Among the central institutions of civilized society are those that seek to protect and ensure the health of people in the workplace. For most individuals, the workplace accounts for the majority of serious injuries and harmful exposures. If workers are properly protected, they receive a major contribution toward a healthier and likely longer life. In contrast, if workers are not protected, the workplace becomes a significant source of harm, loss of both physical and mental health, and may result in a shorter and less satisfying life.
THE JUSTICE CASE FOR PREVENTING AND TREATING OCCUPATIONAL DISEASES
Preventing occupational diseases is of primary concern because of their prevalence and the harm they inflict. Moreover, toxic exposures to workers can be brought into the home where they affect spouses and children. If the harm inflicted on adults or children is sufficiently great, it can arbitrarily interfere with lifelong well-being.
Health protection and health care institutions, along with educational institutions, are strategically important for securing and fostering fair opportunities. Everyone in the community, regardless of talents, abilities, and motivations, should have a fair opportunity to develop their endowments to the best of their ability in order to achieve life goals. This is the fair equality of opportunity aspect of justice.
Three precepts of justice generically guide the prevention and treatment of disease. Justice requires
Preventing diseases in the first place
Providing adequate and timely treatment for those who contract diseases or other workplace harms
Maintaining people as close as possible to a lifetime of good health
A just health protection and health care system would have institutions to prevent and treat diseases at all life stages.
MAJOR LAWS PROTECTING WORKER HEALTH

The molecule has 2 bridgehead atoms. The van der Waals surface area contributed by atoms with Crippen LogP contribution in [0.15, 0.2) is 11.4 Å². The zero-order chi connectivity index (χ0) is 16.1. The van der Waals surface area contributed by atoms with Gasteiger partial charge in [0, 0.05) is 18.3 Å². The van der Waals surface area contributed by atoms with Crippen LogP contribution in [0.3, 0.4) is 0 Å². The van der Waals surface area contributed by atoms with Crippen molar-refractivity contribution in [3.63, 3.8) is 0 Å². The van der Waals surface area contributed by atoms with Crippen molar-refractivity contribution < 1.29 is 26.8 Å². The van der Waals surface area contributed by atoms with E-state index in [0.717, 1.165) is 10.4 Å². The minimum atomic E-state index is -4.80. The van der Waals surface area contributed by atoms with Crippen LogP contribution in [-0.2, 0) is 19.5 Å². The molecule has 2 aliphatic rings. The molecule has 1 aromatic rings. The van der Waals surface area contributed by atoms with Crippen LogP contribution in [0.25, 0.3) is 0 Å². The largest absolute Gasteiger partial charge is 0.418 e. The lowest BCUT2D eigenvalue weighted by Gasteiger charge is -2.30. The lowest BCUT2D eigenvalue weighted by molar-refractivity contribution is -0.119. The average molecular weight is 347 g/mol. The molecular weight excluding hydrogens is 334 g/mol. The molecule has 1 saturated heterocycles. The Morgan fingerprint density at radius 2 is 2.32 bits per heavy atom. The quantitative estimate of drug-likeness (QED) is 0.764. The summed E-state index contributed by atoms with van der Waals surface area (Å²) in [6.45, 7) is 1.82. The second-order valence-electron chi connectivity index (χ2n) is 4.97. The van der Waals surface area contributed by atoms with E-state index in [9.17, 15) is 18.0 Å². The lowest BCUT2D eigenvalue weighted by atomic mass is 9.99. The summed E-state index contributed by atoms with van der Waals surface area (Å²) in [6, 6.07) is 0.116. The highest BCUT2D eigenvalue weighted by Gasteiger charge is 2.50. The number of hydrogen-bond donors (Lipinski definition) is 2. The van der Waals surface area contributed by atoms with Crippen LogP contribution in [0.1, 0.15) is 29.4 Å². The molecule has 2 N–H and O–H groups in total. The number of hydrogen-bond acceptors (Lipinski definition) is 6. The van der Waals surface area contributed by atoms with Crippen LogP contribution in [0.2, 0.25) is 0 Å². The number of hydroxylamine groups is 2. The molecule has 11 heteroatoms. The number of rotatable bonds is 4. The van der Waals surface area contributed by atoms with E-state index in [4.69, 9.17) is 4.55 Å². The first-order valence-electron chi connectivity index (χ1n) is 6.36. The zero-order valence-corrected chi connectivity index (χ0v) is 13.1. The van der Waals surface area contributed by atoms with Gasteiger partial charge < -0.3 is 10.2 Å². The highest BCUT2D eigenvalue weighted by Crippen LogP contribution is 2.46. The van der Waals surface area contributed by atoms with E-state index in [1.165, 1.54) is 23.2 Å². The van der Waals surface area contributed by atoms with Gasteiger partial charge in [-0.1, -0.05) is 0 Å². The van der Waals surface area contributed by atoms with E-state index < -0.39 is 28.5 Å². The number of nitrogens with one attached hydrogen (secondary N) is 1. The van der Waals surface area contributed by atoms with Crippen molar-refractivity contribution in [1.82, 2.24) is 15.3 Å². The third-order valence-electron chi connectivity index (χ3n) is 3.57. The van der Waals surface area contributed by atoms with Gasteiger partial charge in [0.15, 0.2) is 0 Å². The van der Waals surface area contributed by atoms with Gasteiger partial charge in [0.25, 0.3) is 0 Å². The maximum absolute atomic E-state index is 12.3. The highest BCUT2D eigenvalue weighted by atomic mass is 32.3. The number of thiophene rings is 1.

The federal institutions providing for workplace health protections in the United States are the Occupational Safety and Health Administration (OSHA) and the National Institute for Occupational Safety and Health (NIOSH).
The Occupational Safety and Health Act of 1970 (OSHAct) has several provisions for workplace protections. The main and legal authority for employee protections are OSHA- issued health standards addressing toxic materials or harmful physical agents. In order to protect employee from these toxicants the OSHAct requires the Secretary of Labor to issue health standards
which most adequately [assure], to the extent feasible, on the basis of the best available evidence, that no employee will suffer material impairment of health or functional capacity even if such employee has regular exposure to the hazard dealt with by such standard[s] for the period of his working life.
When researchers have identified a toxicant, OSHA issues a proposed regulation following the substantive requirements and subject to administrative procedures specified in the law. The health standards must be based on the “latest available scientific data in the field, the feasibility of the standards, ...